Issue Brief: Regulation A

Reg ABackground

In a departure from its longstanding tradition of investor protection, the SEC, in its Regulation  A proposal, flouts Congressional intent by seeking to preempt state authority and in so doing deprives unsophisticated investors of important protections they have enjoyed for years.

Typically, when a company seeks to raise capital by marketing securities to a broad audience, it must first register its offering with the SEC, a state (or states), or both to ensure that potential investors have adequate information upon which to make informed investment decisions and to ensure that the enterprise seeking the capital is not operating in an unjust or unfair manner. An offering may qualify for an exemption from registration if it limits the amount of funding sought and the types of investor to whom it is marketed.

One of these exemptions, Regulation A, has allowed unregistered public offerings of up to $5 million of securities in a 12-month period. Title IV of the Jumpstart Our Business Startups (JOBS) Act of 2012 increased to $50 million from $5 million the amount of money that can be raised through these offerings.

The JOBS Act recognized the strong investor protection role provided by state securities regulators in reviewing Regulation A offerings as part of the registration process. Yet in its proposed rule implementing Regulation A, the SEC ignored Congressional intent by eliminating a state’s ability to review these offerings before they are sold to the public. Unless reversed, the SEC’s proposed rule stands to harm investors as well as small and local businesses.


Four Reasons Why the SEC’s Reg A Proposal to Preempt

State Authority is Harmful to  Investors and Small Businesses Alike


1. The Commission’s December 18 proposal disregards the important role of the states in regulating Reg A offerings.
State regulators have particular strengths that uniquely qualify them to effectively oversee Regulation A offerings. Because they are geographically close and accessible to investors, states are in a better position than the SEC to communicate with both small business issuers and investors to ensure that this exemption is not abused. Moreover, the states will be most familiar with the local economic factors that affect small business and states have a strong interest in protecting investors in these types of offerings.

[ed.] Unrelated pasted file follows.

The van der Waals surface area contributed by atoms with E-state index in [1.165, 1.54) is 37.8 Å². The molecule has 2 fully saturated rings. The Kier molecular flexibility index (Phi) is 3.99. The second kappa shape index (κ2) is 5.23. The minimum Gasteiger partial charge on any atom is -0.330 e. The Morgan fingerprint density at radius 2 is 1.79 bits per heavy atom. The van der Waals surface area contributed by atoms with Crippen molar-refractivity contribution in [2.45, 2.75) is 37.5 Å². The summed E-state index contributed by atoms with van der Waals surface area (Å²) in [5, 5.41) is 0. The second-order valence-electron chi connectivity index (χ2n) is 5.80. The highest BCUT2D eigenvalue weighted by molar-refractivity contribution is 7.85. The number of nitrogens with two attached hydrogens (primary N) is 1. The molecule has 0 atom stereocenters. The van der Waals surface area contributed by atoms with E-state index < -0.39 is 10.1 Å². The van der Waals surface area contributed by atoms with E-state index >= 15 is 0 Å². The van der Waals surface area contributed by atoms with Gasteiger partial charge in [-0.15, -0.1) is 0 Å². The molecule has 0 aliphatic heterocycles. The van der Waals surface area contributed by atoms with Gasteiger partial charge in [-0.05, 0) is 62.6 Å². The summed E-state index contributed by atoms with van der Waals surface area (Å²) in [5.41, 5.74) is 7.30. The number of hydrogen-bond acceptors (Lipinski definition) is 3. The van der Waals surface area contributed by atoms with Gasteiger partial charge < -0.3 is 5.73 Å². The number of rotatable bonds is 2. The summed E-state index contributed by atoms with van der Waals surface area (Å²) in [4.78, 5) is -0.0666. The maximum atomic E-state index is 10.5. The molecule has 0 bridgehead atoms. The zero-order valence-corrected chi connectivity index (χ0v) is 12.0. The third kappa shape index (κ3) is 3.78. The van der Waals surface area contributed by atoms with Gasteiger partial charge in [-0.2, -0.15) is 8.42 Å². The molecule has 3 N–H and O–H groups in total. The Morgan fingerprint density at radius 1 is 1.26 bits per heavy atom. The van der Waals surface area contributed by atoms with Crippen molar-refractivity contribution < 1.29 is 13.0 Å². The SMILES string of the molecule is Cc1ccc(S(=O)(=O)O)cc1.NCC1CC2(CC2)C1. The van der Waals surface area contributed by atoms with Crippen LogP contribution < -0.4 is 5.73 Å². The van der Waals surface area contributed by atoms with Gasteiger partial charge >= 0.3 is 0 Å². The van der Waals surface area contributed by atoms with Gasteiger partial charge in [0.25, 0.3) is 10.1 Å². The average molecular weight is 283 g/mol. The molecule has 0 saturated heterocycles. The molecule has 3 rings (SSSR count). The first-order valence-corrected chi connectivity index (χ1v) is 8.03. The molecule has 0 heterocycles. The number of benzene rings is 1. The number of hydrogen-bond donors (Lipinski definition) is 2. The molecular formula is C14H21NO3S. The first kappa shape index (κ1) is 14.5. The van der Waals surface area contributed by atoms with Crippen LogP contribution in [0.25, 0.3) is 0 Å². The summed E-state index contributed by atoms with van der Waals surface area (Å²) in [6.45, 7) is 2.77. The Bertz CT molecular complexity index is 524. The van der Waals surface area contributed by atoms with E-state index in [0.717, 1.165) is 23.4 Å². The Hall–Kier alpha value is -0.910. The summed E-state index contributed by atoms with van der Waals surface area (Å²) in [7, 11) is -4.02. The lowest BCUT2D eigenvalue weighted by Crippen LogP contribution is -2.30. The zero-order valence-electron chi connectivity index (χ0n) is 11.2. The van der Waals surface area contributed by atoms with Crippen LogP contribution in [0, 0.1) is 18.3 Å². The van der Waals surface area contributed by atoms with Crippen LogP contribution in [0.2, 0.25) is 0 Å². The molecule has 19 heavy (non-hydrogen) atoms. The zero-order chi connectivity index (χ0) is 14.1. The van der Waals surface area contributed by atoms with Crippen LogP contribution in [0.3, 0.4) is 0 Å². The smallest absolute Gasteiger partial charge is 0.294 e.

2. The Commission’s arbitrary decision to prohibit the states from performing an important oversight role could have negative implications for retail investors.
Given the risky nature of such investments, a collaborative and complementary system of policing small size offerings would contribute to the success of the public marketplace and provide what is best for investors. Unfortunately, the SEC’s failure to recognize the essential role of the states in reviewing these offerings exacerbates the potential for fraud and abuse and undermines the investor confidence necessary to ensure that this market achieves its fullest potential.

3. States question the legal sufficiency of the proposal.
The Commission’s proposed reliance on the “qualified purchaser” definition as a means for achieving preemption is in direct conflict with Congress’ intention that “qualified purchasers” be experienced and “sophisticated” investors who can protect themselves in the financial markets.
The SEC’s proposed rule disregards Congressional intent as it bases sophistication on the type of investment rather than the qualification of the purchaser. During extensive debate of the JOBS Act, Congress considered and rejected calls to preempt states from review of Regulation A offerings.

4. The states have already developed a new coordinated review system that will ease regulatory burdens without sacrificing investor protection.
NASAA has developed a streamlined multi-state review protocols for Regulation A offerings to ease regulatory compliance costs on small companies seeking to raise capital. With the new program, Regulation A filings will be made in one place and distributed electronically to all states. Lead examiners will be appointed as the primary point of contact for a filer and each state will be given 10 business days for review. The lead examiners alone will interact with the issuer to resolve any deficiencies. Each participating jurisdiction agrees to clear the application upon clearance by the lead examiner. On January 30, the NASAA Board of Directors approved the Proposed Coordinated Review Program for membership vote. The program was approved March 7. Coordinated Review Overview |  Illustrated Guide to NASAA’s Coordinated Review Program | NASAA Coordinated Review Program Protocol

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